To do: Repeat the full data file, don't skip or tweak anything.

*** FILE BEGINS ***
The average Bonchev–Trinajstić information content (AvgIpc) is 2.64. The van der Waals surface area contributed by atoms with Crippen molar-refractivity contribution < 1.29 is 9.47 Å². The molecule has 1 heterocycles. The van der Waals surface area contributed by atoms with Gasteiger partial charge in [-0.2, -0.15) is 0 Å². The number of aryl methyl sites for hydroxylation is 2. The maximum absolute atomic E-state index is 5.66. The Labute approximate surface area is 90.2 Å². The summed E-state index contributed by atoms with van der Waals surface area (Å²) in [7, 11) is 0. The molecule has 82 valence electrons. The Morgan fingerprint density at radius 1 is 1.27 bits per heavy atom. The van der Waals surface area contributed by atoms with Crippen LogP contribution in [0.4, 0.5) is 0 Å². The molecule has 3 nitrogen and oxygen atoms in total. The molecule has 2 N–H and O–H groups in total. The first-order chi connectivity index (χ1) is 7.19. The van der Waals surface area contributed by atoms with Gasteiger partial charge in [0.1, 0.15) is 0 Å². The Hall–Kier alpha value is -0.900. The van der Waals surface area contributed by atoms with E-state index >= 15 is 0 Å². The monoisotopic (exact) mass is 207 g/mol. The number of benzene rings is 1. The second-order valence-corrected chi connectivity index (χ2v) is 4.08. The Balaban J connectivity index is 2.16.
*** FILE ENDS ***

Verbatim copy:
The average Bonchev–Trinajstić information content (AvgIpc) is 2.64. The van der Waals surface area contributed by atoms with Crippen molar-refractivity contribution < 1.29 is 9.47 Å². The molecule has 1 heterocycles. The van der Waals surface area contributed by atoms with Gasteiger partial charge in [-0.2, -0.15) is 0 Å². The number of aryl methyl sites for hydroxylation is 2. The maximum absolute atomic E-state index is 5.66. The Labute approximate surface area is 90.2 Å². The summed E-state index contributed by atoms with van der Waals surface area (Å²) in [7, 11) is 0. The molecule has 82 valence electrons. The Morgan fingerprint density at radius 1 is 1.27 bits per heavy atom. The van der Waals surface area contributed by atoms with Crippen LogP contribution in [0.4, 0.5) is 0 Å². The molecule has 3 nitrogen and oxygen atoms in total. The molecule has 2 N–H and O–H groups in total. The first-order chi connectivity index (χ1) is 7.19. The van der Waals surface area contributed by atoms with Gasteiger partial charge in [0.1, 0.15) is 0 Å². The Hall–Kier alpha value is -0.900. The van der Waals surface area contributed by atoms with E-state index >= 15 is 0 Å². The monoisotopic (exact) mass is 207 g/mol. The number of benzene rings is 1. The second-order valence-corrected chi connectivity index (χ2v) is 4.08. The Balaban J connectivity index is 2.16.